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How Much Autonomy Do You Give Your Team?


We all have a psychological need for autonomy – a degree of independence and ability to exert control over our lives.

The amount of autonomy you have at work typically varies with:

  • your abilities
  • experience level
  • the nature of the work itself
  • the boss you have
  • the workplace culture, and
  • perhaps other factors.

I think at one point or another, we’ve all had the experience of being micromanaged. The dissatisfaction you feel when someone is breathing down your neck on every little detail stems from your need for autonomy.

And we’ve also all experienced being tossed in the deep end. Struggling because we feel completely unsupported.

The right level of autonomy matters at work.

How much autonomy is optimal?

Typically, the amount you’ve granted your team - within the context of what you have discretion over - is based on a combination of two things:

  • your personal philosophy on autonomy (often based on your own preference for it) and
  • the team member’s past performance.

It’s smart practice to have a check-in with each team member regarding their current preferences for autonomy.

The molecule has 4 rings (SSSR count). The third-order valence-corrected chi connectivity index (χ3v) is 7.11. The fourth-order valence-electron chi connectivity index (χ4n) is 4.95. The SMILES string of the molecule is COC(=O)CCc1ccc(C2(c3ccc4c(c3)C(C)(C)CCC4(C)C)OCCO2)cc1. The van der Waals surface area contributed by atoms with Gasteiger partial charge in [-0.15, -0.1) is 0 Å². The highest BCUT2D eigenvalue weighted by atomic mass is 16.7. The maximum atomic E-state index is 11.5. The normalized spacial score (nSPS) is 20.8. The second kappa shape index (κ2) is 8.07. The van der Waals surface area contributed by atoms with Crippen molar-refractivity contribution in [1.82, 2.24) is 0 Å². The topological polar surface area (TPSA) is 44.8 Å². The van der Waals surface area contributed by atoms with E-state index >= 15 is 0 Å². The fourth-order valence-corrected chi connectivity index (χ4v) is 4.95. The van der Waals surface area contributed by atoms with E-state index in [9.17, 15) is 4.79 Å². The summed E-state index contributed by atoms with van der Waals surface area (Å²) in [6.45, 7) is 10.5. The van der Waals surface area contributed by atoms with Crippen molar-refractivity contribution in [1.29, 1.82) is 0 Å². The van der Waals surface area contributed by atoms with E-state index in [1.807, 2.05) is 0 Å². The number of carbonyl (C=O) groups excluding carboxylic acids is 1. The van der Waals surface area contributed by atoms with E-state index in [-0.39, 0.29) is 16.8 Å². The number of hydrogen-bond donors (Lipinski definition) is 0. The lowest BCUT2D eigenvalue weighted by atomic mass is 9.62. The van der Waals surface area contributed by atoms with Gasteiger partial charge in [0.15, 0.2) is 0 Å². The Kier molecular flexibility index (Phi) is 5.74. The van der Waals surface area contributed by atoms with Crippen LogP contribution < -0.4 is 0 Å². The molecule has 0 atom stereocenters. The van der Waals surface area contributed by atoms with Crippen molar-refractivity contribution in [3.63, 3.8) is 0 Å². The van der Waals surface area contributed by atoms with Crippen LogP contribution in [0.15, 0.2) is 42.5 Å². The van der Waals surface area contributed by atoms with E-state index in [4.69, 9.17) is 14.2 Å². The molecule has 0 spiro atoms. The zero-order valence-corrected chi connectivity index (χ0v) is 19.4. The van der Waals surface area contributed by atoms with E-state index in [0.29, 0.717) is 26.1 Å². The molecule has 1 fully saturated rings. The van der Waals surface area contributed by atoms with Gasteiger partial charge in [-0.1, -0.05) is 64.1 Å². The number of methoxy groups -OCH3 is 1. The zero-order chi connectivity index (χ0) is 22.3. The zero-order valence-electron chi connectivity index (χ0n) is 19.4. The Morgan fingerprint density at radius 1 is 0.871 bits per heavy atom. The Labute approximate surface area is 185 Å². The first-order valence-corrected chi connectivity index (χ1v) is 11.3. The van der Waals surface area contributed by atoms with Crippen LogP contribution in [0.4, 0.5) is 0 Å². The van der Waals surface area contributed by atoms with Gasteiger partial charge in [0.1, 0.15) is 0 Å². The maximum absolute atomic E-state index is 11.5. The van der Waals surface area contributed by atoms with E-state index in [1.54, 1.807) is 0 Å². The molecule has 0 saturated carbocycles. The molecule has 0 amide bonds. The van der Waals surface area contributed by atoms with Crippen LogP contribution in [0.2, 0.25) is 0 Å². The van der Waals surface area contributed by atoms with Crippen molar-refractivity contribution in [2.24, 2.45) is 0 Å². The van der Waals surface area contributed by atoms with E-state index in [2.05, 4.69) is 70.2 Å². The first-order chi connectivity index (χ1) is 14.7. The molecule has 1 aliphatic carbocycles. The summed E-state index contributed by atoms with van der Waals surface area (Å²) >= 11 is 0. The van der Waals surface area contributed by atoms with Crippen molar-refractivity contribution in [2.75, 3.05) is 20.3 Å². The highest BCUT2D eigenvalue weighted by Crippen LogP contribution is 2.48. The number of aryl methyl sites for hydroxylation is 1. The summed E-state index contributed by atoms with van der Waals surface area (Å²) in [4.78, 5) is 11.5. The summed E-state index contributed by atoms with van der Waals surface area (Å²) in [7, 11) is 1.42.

• Put your personal preference for degree of autonomy aside and solely focus on their preference for it, within the context of the nature of the work and their past performance, and see if any changes are feasible.

  • Be prepared that some people might like more frequent touch points or check-ins regarding assigned work and some might want to try less. Some might want the same amount as now but would like them to be structured differently.


Approach any change as an experiment.

As a manager you’ll need to reevaluate it within the context of the business to see if it can continue.

  • Put a 15-minute meeting on the calendar for 2 weeks later with the sole agenda item being to discuss your and their experience with what is working well and what isn’t with the new level of autonomy.
  • If you continue with the new level of autonomy, plan to check in on it specifically in a month (or shorter if you are making adjustments).
  • From there you may decide it is permanent and any issues would be brought up in regular performance check-ins.

And now that you’ve read this with your manager hat on, consider whether you have your desired degree of autonomy in your own job. Schedule a discussion with your boss if you’d like to make a change.

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